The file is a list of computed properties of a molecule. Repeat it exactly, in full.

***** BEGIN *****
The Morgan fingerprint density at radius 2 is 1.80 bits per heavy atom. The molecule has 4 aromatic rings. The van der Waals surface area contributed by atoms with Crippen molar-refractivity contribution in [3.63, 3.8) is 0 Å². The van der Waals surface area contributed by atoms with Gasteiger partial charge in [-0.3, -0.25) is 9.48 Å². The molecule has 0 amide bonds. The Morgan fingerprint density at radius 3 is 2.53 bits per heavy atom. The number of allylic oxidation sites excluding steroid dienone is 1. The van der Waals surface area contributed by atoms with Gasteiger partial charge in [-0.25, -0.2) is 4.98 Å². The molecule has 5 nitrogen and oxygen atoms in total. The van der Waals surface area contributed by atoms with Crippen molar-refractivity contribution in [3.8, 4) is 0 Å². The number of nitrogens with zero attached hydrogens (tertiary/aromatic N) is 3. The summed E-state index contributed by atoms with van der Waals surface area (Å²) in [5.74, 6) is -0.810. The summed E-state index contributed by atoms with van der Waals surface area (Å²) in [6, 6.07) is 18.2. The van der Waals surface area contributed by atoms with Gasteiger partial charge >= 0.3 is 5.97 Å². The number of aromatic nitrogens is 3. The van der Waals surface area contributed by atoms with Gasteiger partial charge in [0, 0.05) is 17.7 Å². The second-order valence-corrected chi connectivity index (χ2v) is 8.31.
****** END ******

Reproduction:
The Morgan fingerprint density at radius 2 is 1.80 bits per heavy atom. The molecule has 4 aromatic rings. The van der Waals surface area contributed by atoms with Crippen molar-refractivity contribution in [3.63, 3.8) is 0 Å². The van der Waals surface area contributed by atoms with Gasteiger partial charge in [-0.3, -0.25) is 9.48 Å². The molecule has 0 amide bonds. The Morgan fingerprint density at radius 3 is 2.53 bits per heavy atom. The number of allylic oxidation sites excluding steroid dienone is 1. The van der Waals surface area contributed by atoms with Gasteiger partial charge in [-0.25, -0.2) is 4.98 Å². The molecule has 5 nitrogen and oxygen atoms in total. The van der Waals surface area contributed by atoms with Crippen molar-refractivity contribution in [3.8, 4) is 0 Å². The number of nitrogens with zero attached hydrogens (tertiary/aromatic N) is 3. The summed E-state index contributed by atoms with van der Waals surface area (Å²) in [5.74, 6) is -0.810. The summed E-state index contributed by atoms with van der Waals surface area (Å²) in [6, 6.07) is 18.2. The van der Waals surface area contributed by atoms with Gasteiger partial charge >= 0.3 is 5.97 Å². The number of aromatic nitrogens is 3. The van der Waals surface area contributed by atoms with Gasteiger partial charge in [0, 0.05) is 17.7 Å². The second-order valence-corrected chi connectivity index (χ2v) is 8.31.